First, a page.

Press Release | 25 March 2013
South Africans flocked on Friday 22nd March to the United States Consulate, situated in the heart of the city centre in Durban, in solidarity with the Global Free Aafia Movements to protest on the tenth anniversary of the abduction of Dr. Siddiqui and her three children in Karachi, Pakistan. The picket drew huge public interest as thousands of motorists and pedestrians of all races witnessing the event. The audience was extremely vocal and passionate chants of “Free Free Aafia”, echoed through one of the busiest streets in the city. The protesters demanded for an end to the oppression and injustices against Dr Aafia Siddiqui and demanded her repatriation to Pakistan.
The protest action which was held under banner of the “Free Aafia Foundation”, was supported by a number of organisations and human rights activists. The picket began with a “flash mob” live demonstration, enacting the kidnapping of a screaming Aafia in the streets of Karachi, being dragged away from her children and brutally beaten and tortured. Shabnam Mohammed, an activist who played the part of Aafia was thrown into a mock cell. With deafening screams, she pleaded for help and repeatedly cried out about the whereabouts of her children.
National coordinator for “The Aafia Foundation”, Inayet Wadee who addressed the crowd, reminded the US Administration of its pathetic human rights record, and that the national justice and prison system in the United States of America has been linked to widespread human rights abuses. “We are fully aware of the unlawful arrests, unfair trials, inhumane prison conditions, lack of adequate health care: humiliating and degrading treatment by prison guards, and cruel forms of punishment meted out to Dr Aafia Siddiqui”. “The injustice of her plight has been recognised amongst humanitarians and people of conscience worldwide”, he added.
Wadee also reminded the crowd of statements made by former US Senator Mike Gravel who said, “Dr Aafia was illegally detained and subjected to torture in isolation before her controversial conviction which is a crime”, former US Attorney General Ramsey Clark who referred to the Pakistani neuroscientist as an “innocent citizen of Pakistan who has been wronged and denied justice”, and former Congresswoman Cynthia McKinny’s statement that, “The United States has more to give Pakistan than drones, bombs and missiles, they can give Aafia back”.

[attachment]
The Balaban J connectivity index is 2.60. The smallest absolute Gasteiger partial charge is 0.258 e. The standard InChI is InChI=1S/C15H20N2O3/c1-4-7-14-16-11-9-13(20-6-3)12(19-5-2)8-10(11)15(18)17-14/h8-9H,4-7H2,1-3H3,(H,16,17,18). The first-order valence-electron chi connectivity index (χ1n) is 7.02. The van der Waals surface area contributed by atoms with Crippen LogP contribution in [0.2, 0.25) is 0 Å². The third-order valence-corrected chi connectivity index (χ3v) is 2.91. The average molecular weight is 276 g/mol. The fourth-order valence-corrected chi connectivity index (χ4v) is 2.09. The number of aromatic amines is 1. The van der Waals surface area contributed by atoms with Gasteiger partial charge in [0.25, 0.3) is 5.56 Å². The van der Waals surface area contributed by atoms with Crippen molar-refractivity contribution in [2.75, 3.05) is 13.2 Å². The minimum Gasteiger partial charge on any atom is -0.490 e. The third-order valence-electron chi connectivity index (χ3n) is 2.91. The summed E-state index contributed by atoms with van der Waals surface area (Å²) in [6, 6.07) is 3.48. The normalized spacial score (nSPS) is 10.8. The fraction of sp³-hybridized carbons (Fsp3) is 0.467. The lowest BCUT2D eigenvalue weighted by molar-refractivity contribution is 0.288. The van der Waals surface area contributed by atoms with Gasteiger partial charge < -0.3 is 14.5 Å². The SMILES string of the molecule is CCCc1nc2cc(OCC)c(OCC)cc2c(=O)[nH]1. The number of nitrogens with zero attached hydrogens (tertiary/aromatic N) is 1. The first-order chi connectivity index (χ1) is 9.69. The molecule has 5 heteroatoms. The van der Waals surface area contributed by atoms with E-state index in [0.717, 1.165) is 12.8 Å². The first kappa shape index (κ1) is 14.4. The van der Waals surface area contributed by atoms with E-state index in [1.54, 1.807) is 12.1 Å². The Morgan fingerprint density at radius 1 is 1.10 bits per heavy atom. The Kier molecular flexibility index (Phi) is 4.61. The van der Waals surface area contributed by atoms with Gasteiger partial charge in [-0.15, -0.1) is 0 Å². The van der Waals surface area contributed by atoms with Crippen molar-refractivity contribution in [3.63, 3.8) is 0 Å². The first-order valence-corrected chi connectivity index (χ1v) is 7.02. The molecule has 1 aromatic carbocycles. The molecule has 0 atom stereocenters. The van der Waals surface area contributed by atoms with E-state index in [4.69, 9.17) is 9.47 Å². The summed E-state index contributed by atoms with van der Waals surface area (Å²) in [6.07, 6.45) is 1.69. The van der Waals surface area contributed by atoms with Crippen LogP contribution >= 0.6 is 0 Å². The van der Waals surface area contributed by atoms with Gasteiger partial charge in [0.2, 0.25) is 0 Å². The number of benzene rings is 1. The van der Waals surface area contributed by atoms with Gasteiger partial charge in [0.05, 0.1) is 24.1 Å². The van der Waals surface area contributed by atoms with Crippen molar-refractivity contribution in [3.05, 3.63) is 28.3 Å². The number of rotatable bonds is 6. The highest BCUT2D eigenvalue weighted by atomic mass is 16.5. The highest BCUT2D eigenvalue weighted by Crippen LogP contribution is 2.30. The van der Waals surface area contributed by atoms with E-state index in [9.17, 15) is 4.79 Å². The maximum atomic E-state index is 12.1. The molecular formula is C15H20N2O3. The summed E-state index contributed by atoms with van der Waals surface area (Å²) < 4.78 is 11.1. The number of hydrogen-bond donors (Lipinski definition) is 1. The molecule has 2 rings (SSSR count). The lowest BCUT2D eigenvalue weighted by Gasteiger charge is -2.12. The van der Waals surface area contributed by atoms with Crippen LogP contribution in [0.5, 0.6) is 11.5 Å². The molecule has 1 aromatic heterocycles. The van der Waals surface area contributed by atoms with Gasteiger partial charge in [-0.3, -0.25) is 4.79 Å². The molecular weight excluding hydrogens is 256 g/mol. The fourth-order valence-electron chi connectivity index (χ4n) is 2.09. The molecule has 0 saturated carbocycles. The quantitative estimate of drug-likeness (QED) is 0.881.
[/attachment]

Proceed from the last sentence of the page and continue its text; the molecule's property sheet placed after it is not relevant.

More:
Wadee further said that murderers, rapists, paedophiles and child molesters enjoy more rights in prison than Dr Siddiqui who is innocent. He lambasted and was also highly critical of the Pakistan government’s role regarding its handling of Aafia’s ordeal in the last decade. He said, “The Pakistan Government have remained impotent and have been silent spectators throughout Aafia’s ordeal of horror over the last ten years. Pakistan politicians have until now lacked political will, they hide behind the absence of an extradition treaty as an excuse, they are spineless and gutless, and they the government must be ashamed of themselves by referring to Aafia as the daughter of the nation”.
The crowd was also addressed by other speakers from the organising committee. A passionate Shabnam Mohammed from the ‘Stand up Foundation” was equally vocal and made it clear, “we will continue in our struggle against human rights abuses of all sorts, and we will not rest until Aafia is free.” Fayyaaz Khan representing the Pakistan community in South Africa praised theaudience for standing up against the injustice against Aafia. He expressed his thanks to everyone who supported the Pakistan sister in need.
The event drew a substantial presence of onlookers who also joined the protest. Also present was the African National Congress Youth league representative in Kwazulu Natal, Sizwe Mkhize. He called for lobbying the ruling Government in South Africa, and particularly Ebrahim Rasool, the South African Ambassador to the United States to take up Aafia’s cause with the US State Department. Other notable personalities included ANC Councilor and former Member of Parliament Yacoob Baig, members of the Laajpal Foundation in Durban, and a Brazilian human rights activist who is in South Africa for the upcoming BRICS Summit.
Before the picket ended, the memorandum was read out. There were messages of support from Dr. Fowzia Siddiqui on behalf of her family and the Aafia Movement, from Tina Foster the attorney representing Aafia Siddiqui, and the South African National Muslim Women’s Forum amongst others. The memorandum was handed over to an official at the US Consulate, who acknowledged receipt, and committed to forward the memo and petitions to the US State Department in Washington.